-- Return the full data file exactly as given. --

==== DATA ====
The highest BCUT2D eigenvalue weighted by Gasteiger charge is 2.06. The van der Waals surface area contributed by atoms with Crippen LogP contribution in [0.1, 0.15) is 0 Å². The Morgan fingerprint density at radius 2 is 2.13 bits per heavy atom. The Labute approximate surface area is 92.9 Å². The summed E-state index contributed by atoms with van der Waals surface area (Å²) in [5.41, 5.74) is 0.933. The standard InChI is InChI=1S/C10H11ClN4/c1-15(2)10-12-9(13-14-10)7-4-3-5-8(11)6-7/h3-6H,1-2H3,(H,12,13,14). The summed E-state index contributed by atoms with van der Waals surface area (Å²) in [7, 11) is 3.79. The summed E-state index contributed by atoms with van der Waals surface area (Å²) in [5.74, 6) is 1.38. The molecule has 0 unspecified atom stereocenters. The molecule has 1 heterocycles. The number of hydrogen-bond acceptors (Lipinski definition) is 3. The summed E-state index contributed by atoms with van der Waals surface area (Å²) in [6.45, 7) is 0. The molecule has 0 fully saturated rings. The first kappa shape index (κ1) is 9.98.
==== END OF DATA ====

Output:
The highest BCUT2D eigenvalue weighted by Gasteiger charge is 2.06. The van der Waals surface area contributed by atoms with Crippen LogP contribution in [0.1, 0.15) is 0 Å². The Morgan fingerprint density at radius 2 is 2.13 bits per heavy atom. The Labute approximate surface area is 92.9 Å². The summed E-state index contributed by atoms with van der Waals surface area (Å²) in [5.41, 5.74) is 0.933. The standard InChI is InChI=1S/C10H11ClN4/c1-15(2)10-12-9(13-14-10)7-4-3-5-8(11)6-7/h3-6H,1-2H3,(H,12,13,14). The summed E-state index contributed by atoms with van der Waals surface area (Å²) in [7, 11) is 3.79. The summed E-state index contributed by atoms with van der Waals surface area (Å²) in [5.74, 6) is 1.38. The molecule has 0 unspecified atom stereocenters. The molecule has 1 heterocycles. The number of hydrogen-bond acceptors (Lipinski definition) is 3. The summed E-state index contributed by atoms with van der Waals surface area (Å²) in [6.45, 7) is 0. The molecule has 0 fully saturated rings. The first kappa shape index (κ1) is 9.98.